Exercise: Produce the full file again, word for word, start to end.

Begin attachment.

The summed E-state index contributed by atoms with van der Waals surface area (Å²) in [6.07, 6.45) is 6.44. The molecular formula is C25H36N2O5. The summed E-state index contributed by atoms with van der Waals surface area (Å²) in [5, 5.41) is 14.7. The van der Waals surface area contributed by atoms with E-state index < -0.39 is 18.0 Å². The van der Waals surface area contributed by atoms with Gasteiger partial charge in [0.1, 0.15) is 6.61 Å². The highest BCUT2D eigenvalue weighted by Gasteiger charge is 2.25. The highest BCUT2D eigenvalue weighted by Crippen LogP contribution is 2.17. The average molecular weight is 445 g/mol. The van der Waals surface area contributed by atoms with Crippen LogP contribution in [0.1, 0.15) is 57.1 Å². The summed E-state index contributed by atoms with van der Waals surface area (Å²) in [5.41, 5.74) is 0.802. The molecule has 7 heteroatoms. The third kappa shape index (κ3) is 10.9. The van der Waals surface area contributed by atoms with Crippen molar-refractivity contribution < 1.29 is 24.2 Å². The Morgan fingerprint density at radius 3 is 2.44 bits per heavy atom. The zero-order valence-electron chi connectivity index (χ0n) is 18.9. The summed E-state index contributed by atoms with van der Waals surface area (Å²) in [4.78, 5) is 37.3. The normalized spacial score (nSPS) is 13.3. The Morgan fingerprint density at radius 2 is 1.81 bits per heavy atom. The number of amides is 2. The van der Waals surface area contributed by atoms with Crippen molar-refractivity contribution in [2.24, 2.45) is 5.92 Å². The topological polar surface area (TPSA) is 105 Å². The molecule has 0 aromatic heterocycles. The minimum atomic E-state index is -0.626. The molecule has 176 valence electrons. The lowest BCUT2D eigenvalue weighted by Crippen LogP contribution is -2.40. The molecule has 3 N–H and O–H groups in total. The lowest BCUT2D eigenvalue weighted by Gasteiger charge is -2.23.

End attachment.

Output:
The summed E-state index contributed by atoms with van der Waals surface area (Å²) in [6.07, 6.45) is 6.44. The molecular formula is C25H36N2O5. The summed E-state index contributed by atoms with van der Waals surface area (Å²) in [5, 5.41) is 14.7. The van der Waals surface area contributed by atoms with E-state index < -0.39 is 18.0 Å². The van der Waals surface area contributed by atoms with Gasteiger partial charge in [0.1, 0.15) is 6.61 Å². The highest BCUT2D eigenvalue weighted by Gasteiger charge is 2.25. The highest BCUT2D eigenvalue weighted by Crippen LogP contribution is 2.17. The average molecular weight is 445 g/mol. The van der Waals surface area contributed by atoms with Crippen LogP contribution in [0.1, 0.15) is 57.1 Å². The summed E-state index contributed by atoms with van der Waals surface area (Å²) in [5.41, 5.74) is 0.802. The molecule has 7 heteroatoms. The third kappa shape index (κ3) is 10.9. The van der Waals surface area contributed by atoms with Crippen molar-refractivity contribution < 1.29 is 24.2 Å². The Morgan fingerprint density at radius 3 is 2.44 bits per heavy atom. The zero-order valence-electron chi connectivity index (χ0n) is 18.9. The summed E-state index contributed by atoms with van der Waals surface area (Å²) in [4.78, 5) is 37.3. The normalized spacial score (nSPS) is 13.3. The Morgan fingerprint density at radius 2 is 1.81 bits per heavy atom. The number of amides is 2. The van der Waals surface area contributed by atoms with Crippen molar-refractivity contribution in [2.24, 2.45) is 5.92 Å². The topological polar surface area (TPSA) is 105 Å². The molecule has 0 aromatic heterocycles. The minimum atomic E-state index is -0.626. The molecule has 176 valence electrons. The lowest BCUT2D eigenvalue weighted by Crippen LogP contribution is -2.40. The molecule has 3 N–H and O–H groups in total. The lowest BCUT2D eigenvalue weighted by Gasteiger charge is -2.23.